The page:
Construction Industry Approaches 2022 with Cautious Optimism

By Robb Kahl, CBG Executive Director

2021 is receiving mixed reviews from the construction industry. For many, balance sheet forecasts remained strong as many contractors were completing projects negotiated and won pre-pandemic. In 2021, U.S. new construction starts from January–October rose, but the value of the spending was down for both private non-residential and public projects. The U.S. Chamber of Commerce third quarter Commercial Construction Index reflects increases again as contractor confidence and backlog indicators improved. Ongoing supply chain challenges and slowed construction starts remain a concern for both non-residential and transportation construction industries.

For years, Wisconsin has suffered from a lack of infrastructure investment, evident by the C grade awarded on Wisconsin’s infrastructure report card by the American Society of Civil Engineers. The much anticipated $1.2 trillion Infrastructure Investment and Jobs Act (IIJA), signed in November, authorizes an additional $550 billion above baseline infrastructure spending. This infrastructure investment is critical to Wisconsin as it provides funds for the interconnected transportation network and supports expansion of broadband, bridge repair and clean energy transmission and power upgrades. Initial forecasts on the impact of the IIJA on Wisconsin’s transportation funding includes $5.2 billion for highway, $225 million for bridge, and $592 million for public transportation over the next five years.

The non-residential construction industry is following national trends with increases in the warehouse and food/beverage markets that rapidly expanded during the pandemic as retailers responded to new ways to connect shoppers with products, without entering their stores. K-12 education, traditionally a strong market for Wisconsin, is on a slowing trend as just over 50% of school referendums passed this spring. Health care construction has showed minor increases as the health systems continue to invest in smaller regional and specialized medical centers that provide more convenient access to residents. Multi-family residential construction remained strong throughout 2021 and is forecasted to continue in 2022 as workers have more flexibility in where to live, given employer willingness to accommodate flexible remote workers.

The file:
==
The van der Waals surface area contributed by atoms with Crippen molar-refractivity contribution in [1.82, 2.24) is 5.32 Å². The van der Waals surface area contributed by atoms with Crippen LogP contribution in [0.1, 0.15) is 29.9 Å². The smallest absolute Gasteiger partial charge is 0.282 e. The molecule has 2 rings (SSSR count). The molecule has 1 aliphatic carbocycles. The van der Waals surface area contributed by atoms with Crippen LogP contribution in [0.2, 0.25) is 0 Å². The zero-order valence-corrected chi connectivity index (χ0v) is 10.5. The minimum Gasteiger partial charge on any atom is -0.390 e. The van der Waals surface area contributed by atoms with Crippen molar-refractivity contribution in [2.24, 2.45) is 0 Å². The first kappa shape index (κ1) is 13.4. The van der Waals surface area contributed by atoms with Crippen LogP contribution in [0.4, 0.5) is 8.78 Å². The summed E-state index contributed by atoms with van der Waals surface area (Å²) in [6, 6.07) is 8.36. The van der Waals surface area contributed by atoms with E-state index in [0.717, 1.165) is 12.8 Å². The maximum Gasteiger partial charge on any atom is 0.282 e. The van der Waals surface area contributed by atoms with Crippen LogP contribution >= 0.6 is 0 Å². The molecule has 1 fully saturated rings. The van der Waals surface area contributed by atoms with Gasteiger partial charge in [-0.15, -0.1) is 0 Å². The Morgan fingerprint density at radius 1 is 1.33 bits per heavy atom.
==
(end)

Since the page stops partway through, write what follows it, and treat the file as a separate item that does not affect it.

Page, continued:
The top collective concern for the construction industry is availability and cost of building materials. Steel had a record price increase of 133% over the last 18 months; copper, aluminum, and lumber prices increased 40-65% over the same period. While faring better than many industries, worker shortages for the construction industry remain a concern with 74% of contractors planning to hire in the next year and 90% already seeking skilled craft workers. The vaccine mandate is expected to create additional workforce struggles as the construction industry lags other industries’ vaccination rates (53% for construction vs 81% for other occupations).

Wisconsin’s construction industry contributes to the quality of life we enjoy – by building the roads we travel, the workplaces that employ, the schools that teach, and the healthcare system that keeps us safe. It is important that we remain focused on investing in Wisconsin’s transportation infrastructure and building industry but must also play a bigger role in promoting the construction industry as an opportunity for both personally and financially rewarding career opportunities.

The Construction Business Group promotes and protects the construction industry. We ensure fair contracting laws are followed on public construction projects. We work cooperatively with contractors, employees and public entities by educating them on fair contracting laws, monitoring projects for fair contracting compliance, and identifying and helping to resolve compliance issues.